It’s a chilly Pacific Northwest winter morning. You’re scraping ice off your car’s windshield. Your fingers start turning pale at the tips. By the time you finish, your fingers are completely white and numb. When you get in the car and warm up, they turn red or purple and tingle uncomfortably as the circulation returns.
If this sounds familiar, you’ve likely experienced an episode of Raynaud’s syndrome, a condition that causes reduced blood flow to the fingers and sometimes the toes, and can be very painful.
For sufferers, episodes of Raynaud’s happen intermittently and may last a few minutes or a few hours, with varying degrees of discomfort or pain. Symptoms usually resolve on their own without significant damage to the body. If symptoms are frequent or severe, a healthcare provider can evaluate the patient’s condition and offer medication or other solutions to find relief.
Facts about Raynaud’s
Raynaud’s is commonly referred to as a syndrome, disease, or phenomenon. According to the National Institutes of Health:
More women than men are affected by Raynaud’s, suggesting that estrogen may play a role.
Individuals with relatives who have Raynaud’s are at higher risk. However, no specific genetic factors have been identified definitively.
Typically, Raynaud’s is not disabling, but it can negatively affect a person’s quality of life.
What triggers Raynaud’s?
- Exposure to cold. Exposure to cold is the most common trigger for Raynaud’s syndrome. For some people, episodes are linked to other triggers.
- Stress. Many factors, including nerve and hormonal signals, control blood flow in skin. Emotional stress, for example, releases signaling molecules that cause blood vessels to narrow.
- Smoking. Cigarette smoking and vaping can also trigger Raynaud’s symptoms.
- Medications. Certain medications used to treat high blood pressure, migraines, or ADHD may cause symptoms similar to those of Raynaud’s, or can worsen existing symptoms.
Many patients are able to control the symptoms of Raynaud’s with lifestyle modifications. For example, keeping warm can help reduce the frequency and severity of attacks. Ways to end an attack include placing hands or feet in a warm place, such as under warm (not hot) water, under a heating pad, or under the armpits.
When exposed to cold, the body tries to slow the loss of heat and maintain its temperature by redirecting blood flow to the core and away from the extremities (hands and feet). So it’s important to keep the core— chest and abdomen —warm when outdoors in cold weather. We lose a lot of body heat through our head, so hats are also helpful. As are gloves or hand warmers.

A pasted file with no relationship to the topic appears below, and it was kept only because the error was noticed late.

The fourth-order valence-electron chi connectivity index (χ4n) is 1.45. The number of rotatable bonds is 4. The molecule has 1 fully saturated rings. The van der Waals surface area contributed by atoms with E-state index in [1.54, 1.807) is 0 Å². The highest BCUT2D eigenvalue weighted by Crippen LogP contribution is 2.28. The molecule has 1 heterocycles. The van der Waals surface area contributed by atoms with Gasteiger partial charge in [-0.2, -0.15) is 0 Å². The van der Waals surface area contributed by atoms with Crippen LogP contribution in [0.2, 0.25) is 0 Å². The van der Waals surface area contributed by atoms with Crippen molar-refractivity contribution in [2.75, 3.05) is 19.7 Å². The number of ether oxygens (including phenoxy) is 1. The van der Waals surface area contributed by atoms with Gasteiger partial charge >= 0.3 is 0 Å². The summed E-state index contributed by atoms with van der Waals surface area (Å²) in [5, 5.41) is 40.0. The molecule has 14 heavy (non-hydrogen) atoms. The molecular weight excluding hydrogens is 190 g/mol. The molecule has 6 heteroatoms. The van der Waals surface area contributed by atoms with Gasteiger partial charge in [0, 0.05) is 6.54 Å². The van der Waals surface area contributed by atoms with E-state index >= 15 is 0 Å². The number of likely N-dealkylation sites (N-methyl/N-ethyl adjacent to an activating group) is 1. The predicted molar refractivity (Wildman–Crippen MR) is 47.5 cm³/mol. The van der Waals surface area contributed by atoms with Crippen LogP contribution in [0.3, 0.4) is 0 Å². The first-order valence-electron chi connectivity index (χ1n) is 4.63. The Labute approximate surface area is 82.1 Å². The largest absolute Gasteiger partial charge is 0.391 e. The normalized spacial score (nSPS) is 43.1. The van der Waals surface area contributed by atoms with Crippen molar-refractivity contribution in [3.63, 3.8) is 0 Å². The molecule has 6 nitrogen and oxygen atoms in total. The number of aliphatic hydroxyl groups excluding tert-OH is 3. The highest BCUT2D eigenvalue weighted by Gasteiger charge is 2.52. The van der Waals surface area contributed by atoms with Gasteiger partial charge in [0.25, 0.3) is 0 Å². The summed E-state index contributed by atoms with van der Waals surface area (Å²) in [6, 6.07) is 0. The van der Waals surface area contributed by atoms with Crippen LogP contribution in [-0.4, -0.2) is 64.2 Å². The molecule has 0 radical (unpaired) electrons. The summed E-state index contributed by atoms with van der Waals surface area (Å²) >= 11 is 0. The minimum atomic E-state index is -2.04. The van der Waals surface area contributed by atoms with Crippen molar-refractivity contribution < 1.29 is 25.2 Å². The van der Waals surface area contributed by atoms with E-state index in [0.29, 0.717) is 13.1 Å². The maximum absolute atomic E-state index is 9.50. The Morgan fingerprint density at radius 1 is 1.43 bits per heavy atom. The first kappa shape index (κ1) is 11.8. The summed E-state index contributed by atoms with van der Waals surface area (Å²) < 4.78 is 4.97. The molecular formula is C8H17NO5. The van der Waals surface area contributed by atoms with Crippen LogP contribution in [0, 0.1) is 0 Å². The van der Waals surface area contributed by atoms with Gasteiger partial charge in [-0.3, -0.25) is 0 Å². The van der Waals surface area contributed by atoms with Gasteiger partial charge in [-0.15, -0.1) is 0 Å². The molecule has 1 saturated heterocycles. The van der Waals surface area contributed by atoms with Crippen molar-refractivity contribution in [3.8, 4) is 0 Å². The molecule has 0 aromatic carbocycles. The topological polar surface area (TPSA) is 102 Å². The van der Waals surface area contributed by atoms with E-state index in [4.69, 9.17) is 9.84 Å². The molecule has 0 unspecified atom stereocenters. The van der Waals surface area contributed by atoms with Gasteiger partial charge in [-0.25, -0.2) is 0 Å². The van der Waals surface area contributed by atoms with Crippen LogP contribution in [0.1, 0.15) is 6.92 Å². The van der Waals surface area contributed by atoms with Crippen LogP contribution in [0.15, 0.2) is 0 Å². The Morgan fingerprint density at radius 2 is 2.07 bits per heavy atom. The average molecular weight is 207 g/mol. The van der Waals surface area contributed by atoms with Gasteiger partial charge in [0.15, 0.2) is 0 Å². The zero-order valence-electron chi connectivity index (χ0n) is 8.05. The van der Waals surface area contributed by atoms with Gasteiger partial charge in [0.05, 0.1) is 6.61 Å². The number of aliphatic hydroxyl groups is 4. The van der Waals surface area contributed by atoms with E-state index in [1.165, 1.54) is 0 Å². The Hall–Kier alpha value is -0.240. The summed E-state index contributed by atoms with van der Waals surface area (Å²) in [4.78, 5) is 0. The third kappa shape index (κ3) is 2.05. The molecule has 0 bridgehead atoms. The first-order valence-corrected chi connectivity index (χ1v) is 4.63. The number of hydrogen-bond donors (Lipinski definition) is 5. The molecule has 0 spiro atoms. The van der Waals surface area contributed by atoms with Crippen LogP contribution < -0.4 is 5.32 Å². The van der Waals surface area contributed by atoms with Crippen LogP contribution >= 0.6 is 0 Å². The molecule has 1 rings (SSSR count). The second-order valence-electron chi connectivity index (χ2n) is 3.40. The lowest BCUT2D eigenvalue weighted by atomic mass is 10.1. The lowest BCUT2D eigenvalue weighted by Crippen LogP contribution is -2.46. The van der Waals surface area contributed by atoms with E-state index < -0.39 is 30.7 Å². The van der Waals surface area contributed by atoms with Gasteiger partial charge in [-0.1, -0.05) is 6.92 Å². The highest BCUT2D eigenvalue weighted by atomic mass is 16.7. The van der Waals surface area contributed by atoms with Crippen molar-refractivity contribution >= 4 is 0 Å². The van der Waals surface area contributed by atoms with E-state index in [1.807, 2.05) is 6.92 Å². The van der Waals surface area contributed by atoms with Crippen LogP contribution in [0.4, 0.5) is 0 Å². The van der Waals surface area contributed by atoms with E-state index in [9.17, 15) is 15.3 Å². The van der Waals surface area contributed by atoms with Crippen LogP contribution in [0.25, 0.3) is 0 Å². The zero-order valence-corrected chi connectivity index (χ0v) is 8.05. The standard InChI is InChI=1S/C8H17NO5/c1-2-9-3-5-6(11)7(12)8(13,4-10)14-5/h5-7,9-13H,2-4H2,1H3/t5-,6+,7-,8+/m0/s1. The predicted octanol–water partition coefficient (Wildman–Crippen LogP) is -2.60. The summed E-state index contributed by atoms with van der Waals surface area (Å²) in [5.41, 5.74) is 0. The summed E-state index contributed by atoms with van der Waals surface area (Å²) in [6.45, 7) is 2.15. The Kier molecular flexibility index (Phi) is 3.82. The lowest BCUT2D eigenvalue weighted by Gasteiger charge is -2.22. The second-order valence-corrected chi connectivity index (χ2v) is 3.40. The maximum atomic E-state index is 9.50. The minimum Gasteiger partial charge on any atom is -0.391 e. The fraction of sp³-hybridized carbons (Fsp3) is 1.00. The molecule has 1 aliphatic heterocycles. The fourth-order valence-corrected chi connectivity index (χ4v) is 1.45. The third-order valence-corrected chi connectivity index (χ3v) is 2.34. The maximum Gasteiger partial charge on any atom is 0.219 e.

Even in warm weather, a sweater or jacket comes in handy for air-conditioned spaces. And no matter the time of year, people with Raynaud’s should wear gloves when handling cold or frozen items.
Depending on the severity of attacks and symptoms, medications or lifestyle changes guided by a healthcare provider may be needed to manage Raynaud’s syndrome.
A WWMG primary care provider can make an initial diagnosis of Raynaud’s based on a review of a patient’s medical history and a physical exam. They can recommend lifestyle changes, or if the patient’s symptoms are persistent or severe, may refer them to a rheumatologist for further evaluation and treatment.
Dr. Andrew Sohn, WWMG Rheumatologist says, “There are several medications that can help” a patient with Raynaud’s. “Many of the medications that increase blood flow to the fingers and toes also lower blood pressure. Depending on their medical history, that may not be advisable for some patients. I work closely each patient to choose the best option for them, and the correct dose so they can find relief.”
Health conditions that co-occur with Raynaud’s
When evaluating a patient for Raynaud’s, a rheumatologist will use a blood test to screen the patient for other health conditions. The most common diseases that can co-occur with Raynaud’s are scleroderma and lupus. Other conditions may include:
- rheumatoid arthritis
- certain thyroid disorders
- some clotting disorders
- carpal tunnel syndrome, or
- Sjögren’s syndrome, an immune system disorder
If you’re suffering from Raynaud’s and would like help, contact us to request an appointment at one of our seven primary care locations. Our providers will assess your condition and recommend individualized treatment, or refer you to a WWMG Rheumatologist for further evaluation if needed.